To paraphrase HubSpot, most solar companies only have two questions when they think of redesigning their website: How much will it cost? And how long will it take?
Well, if that sounds like your company, then you may be riding for a very expensive fall.
A quarter of all web projects fail, according to ZDNet, meaning they go over budget, miss their launch date or just don’t work properly. Too many of these projects have to be re-done right away or within a few months, costing companies tens of thousands of dollars or more.
With a nod to Tim Asimos, who offered 13 Costly Website Redesign Mistakes Your Company Should Avoid, here I offer the top ten mistakes that solar companies should avoid in their next website redesign.
1. You Don’t Really Need a New Website
Since you look at your site every day, you might be getting tired of the colors or the fonts. But for a visitor who comes for the first time, most solar websites done in the last 3-5 years look fine. If your site is older than that, you should consider a re-design, especially since most older sites aren’t mobile responsive, which is an absolute requirement for solar websites after Google’s Mobilegeddon algorithm update this spring.
But if your site is already mobile responsive and nobody’s got any specific problems with it, then you may not need an expensive redesign. Instead, you could invest that money in inbound marketing tactics that will increase your traffic and help you generate leads — that will show a much better ROI than doing a whole new site just to get something prettier.
2. You Don’t Have Clear Goals for Your Solar Website
That the CEO’s wife thinks your website is ugly doesn’t help you develop a real goal for your new site. You need real clarity on goals if you’re going to design a site that helps sell more solar.
Start by answering questions about your market strategy, for example: Do you want to expand out of residential installs into commercial solar? Do you want to look more credible to big utilities? Do you want to recruit community members as your ambassadors to do solar in a particular city? Then, build your website from the beginning to fit that audience and that purpose.
3. You Don’t Understand Your Online Audiences
Not every solar website is created equal. A website for utility executives is going to look very different than one for environmentalists and solar fans in the general public. Utility execs want to see evidence of expertise and good management in your solar company. It’s less about sex-appeal and more about stability. Data is good, case studies are better.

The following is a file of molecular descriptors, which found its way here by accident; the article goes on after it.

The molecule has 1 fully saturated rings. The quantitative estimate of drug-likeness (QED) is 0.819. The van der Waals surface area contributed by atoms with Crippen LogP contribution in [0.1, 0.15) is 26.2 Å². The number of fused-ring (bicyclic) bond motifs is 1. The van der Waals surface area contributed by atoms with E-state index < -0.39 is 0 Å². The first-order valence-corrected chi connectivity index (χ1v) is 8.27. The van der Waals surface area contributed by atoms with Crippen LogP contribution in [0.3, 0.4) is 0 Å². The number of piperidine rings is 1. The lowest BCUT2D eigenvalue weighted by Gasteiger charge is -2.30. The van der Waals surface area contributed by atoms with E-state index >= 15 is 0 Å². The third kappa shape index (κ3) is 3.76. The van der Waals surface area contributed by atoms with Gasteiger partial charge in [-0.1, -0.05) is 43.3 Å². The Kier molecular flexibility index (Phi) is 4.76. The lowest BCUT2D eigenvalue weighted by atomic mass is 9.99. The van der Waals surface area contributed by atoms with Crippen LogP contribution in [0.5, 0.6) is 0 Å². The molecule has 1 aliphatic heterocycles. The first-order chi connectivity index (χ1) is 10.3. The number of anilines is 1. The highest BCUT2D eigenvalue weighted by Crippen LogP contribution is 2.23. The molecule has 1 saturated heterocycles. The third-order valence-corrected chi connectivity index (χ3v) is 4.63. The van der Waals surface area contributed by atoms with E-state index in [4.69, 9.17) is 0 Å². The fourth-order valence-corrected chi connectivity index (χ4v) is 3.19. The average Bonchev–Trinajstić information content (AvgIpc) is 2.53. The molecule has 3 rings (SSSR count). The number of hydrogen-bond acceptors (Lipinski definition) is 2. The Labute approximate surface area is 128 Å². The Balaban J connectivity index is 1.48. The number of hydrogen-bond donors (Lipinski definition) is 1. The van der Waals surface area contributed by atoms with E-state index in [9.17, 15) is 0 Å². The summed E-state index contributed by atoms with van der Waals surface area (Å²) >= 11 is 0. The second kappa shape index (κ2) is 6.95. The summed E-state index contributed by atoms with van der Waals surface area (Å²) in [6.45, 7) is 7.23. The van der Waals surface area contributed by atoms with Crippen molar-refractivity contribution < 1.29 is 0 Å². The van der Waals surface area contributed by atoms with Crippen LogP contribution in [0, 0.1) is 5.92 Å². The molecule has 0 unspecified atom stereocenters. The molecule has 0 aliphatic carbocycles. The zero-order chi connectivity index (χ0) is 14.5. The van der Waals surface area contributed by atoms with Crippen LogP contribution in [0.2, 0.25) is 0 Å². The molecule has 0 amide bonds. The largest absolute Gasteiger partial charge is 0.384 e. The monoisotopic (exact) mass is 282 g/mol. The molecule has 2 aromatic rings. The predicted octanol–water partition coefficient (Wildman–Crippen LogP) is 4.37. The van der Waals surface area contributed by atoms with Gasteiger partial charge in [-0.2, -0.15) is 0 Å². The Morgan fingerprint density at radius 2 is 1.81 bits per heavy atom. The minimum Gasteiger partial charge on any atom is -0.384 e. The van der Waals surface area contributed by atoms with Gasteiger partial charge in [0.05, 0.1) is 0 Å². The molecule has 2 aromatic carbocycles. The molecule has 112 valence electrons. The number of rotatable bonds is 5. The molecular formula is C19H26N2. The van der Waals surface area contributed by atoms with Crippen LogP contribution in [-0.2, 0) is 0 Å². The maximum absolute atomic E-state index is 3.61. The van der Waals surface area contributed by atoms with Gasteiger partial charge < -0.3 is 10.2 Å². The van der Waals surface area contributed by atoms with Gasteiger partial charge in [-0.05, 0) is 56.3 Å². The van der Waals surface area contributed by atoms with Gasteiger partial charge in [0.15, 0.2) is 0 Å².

By contrast, solar advocates want to you to wow them with coolness — especially photos. Residential homeowners and commercial property owners or companies will want even different stuff. Don’t start redesigning your website until you’ve created 3-5 solar buyer personas first so you can understand your ideal solar customer — their motivation to buy solar, messages that resonate with them, and where they go for solar information online.
4. You Put out a Ginormous RFP
Contrary to what your boss thinks, publishing a 55-page request for proposals won’t necessarily get you the best qualified web agency for your needs. A big RFP will certainly get you an expensive agency, as it’s the bigger shops that are more likely to invest dozens or even hundreds of staff hours to compile all the RFP materials.
But more and more skilled agencies these days ignore RFPs and refuse to do work on spec. That’s not only because it’s a hassle for them. It’s also because pulling a bunch of ideas out of thin area with little understanding of the company won’t give the client a good result.
A better web agency will want to spend some time with your company and get to know your goals, your marketplace, your competitors and what you’ve done so far before proposing a plan to redo your solar website. The RFP may soon be a thing of the past, replaced by conversations or workshops with agencies.
5. Your Idea of Online Technology is Stuck in 2005